Disabled veterans deemed financially incompetent veterans will be allowed to own firearms again if a new bill is passed by Congress.
The Veterans 2nd Amendment Protection Act was approved by the House Committee on Veterans Affairs last week. It would allow veterans who are deemed financially incompetent to own firearms again despite being unable to manage a checkbook.
This would put veterans rights back on par with Americans and members of Congress, two groups where numerous individuals are clearly financially incompetent as well. Can anyone in Congress really balance the budget much less their own checkbooks?
Seriously though, veterans have fewer rights than American citizens.
Veterans cannot hire an attorney to represent them when they first file their benefits claim. They can only do so after VA developed evidence against them and denied the claim.
Veterans unable to manage their finances will lose control of their finances without a trial. And, those same veterans also lose their 2nd Amendment right to own a firearm.
Veterans also have no real choice in who provides them with health care – – VA dictates when and where the health care occurs, too.
No one told me that when I enlisted I would have fewer rights than criminals. Maybe the Department of Defense should disclose this as well as the risks of military service prior to enlisting.
For years, VA has unlawfully placed veterans on a “no buy” list after putting them into the mismanaged VA Fiduciary program. In that program, VA restricts a veteran’s ability to manage their own finances and own firearms without a court order, which is a violation of any veteran’s right to their property and the Second Amendment.”
According to VA:
The Brady Handgun Violence Prevention Act prohibits you from purchasing, possessing, receiving or transporting a firearm or ammunition if you have “been adjudicated as a mental defective or been committed to a mental institution.” In compliance with this act, VA reports the names of incompetent beneficiaries to the Federal Bureau of Investigations (FBI), which then adds the names to a database called the National Instant Criminal Background Check System (NICS). Gun dealers must check NICS for the name of a potential buyer before selling him/her a firearm. You may be fined and/or imprisoned if you knowingly violate this law. You may apply to VA for relief of firearms prohibitions imposed by the law by submitting your request to the VA. The VA will determine whether such relief is warranted.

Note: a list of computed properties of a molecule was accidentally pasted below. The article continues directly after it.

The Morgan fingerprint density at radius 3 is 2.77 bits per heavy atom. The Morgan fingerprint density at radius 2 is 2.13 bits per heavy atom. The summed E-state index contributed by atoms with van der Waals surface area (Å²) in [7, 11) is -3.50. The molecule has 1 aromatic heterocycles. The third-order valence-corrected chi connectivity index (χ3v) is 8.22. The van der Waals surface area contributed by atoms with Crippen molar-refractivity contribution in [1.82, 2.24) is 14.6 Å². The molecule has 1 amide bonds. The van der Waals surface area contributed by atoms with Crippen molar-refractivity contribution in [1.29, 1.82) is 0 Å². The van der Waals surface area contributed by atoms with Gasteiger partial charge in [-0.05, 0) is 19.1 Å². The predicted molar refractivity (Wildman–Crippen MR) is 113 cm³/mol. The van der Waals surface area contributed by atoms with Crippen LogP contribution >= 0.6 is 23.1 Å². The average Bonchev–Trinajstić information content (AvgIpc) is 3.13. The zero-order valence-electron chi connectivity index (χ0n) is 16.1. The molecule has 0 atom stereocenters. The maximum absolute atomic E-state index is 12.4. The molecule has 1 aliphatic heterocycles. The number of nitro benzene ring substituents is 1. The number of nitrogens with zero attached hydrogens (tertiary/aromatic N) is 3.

The problem here is that some VA attorney at some point in time concluded veterans who are financially incompetent for the purposes of managing their money somehow also means they are a “mental defective” for the purposes of the Brady Act.
So in a fatal swoop, VA eroded veterans’ Constitutional right to due process and to possess firearms.
Is this a symptom of linguistic confusion or something more sinister?
Financial Incompetence vs Mental Incompetence
Generally, VA must get an agency doctor’s opinion supporting the financial incompetence determination. This means the veteran is unable to manage her VA benefits. Then, a fiduciary is appointed to manage the veteran’s benefits for her. The restriction only applies to VA benefits monies and not non-VA monies.
Financially incompetent individuals can still make decisions and enter into certain agreements. That is why they can still manage their own non-VA money.
Now, the public commonly mistakes this determination with that of “mental incompetence” and apparently VA did as well.
Mental incompetence means the person is unable to make or carry out important decisions regarding their affairs. Such people are defined as mentally incompetent when they are manifestly psychotic or of unsound mind. The impairment can be consistent or sporadic by reason of mental defect.
In order to find someone “mentally incompetent,” evidence must be presented to a judge in a state court and that judge must render a decision that the same person is incompetent.
Basically, for ordinary Americans in this context, a person can buy a firearm unless a court finds that the person is mentally incompetent.
Why Do Veterans Get Fewer Rights?
Veterans are afforded fewer rights, and if a VA adjudicator who is a not a judge or lawyer concludes the veteran struggles to manage their finances, they lose the right to manage their own property and own a firearm.
As for firearms, VA has provided no evidence that one’s ability to manage their finances also translates to being an imminent danger to themselves with a firearm. But a lack of evidence did not stop VA from restricting the 4th and 2nd Amendment rights of veterans.
What do you think of this proposed law? Is it the right thing to do or will it expose veterans to greater risk of gun related injury or crime?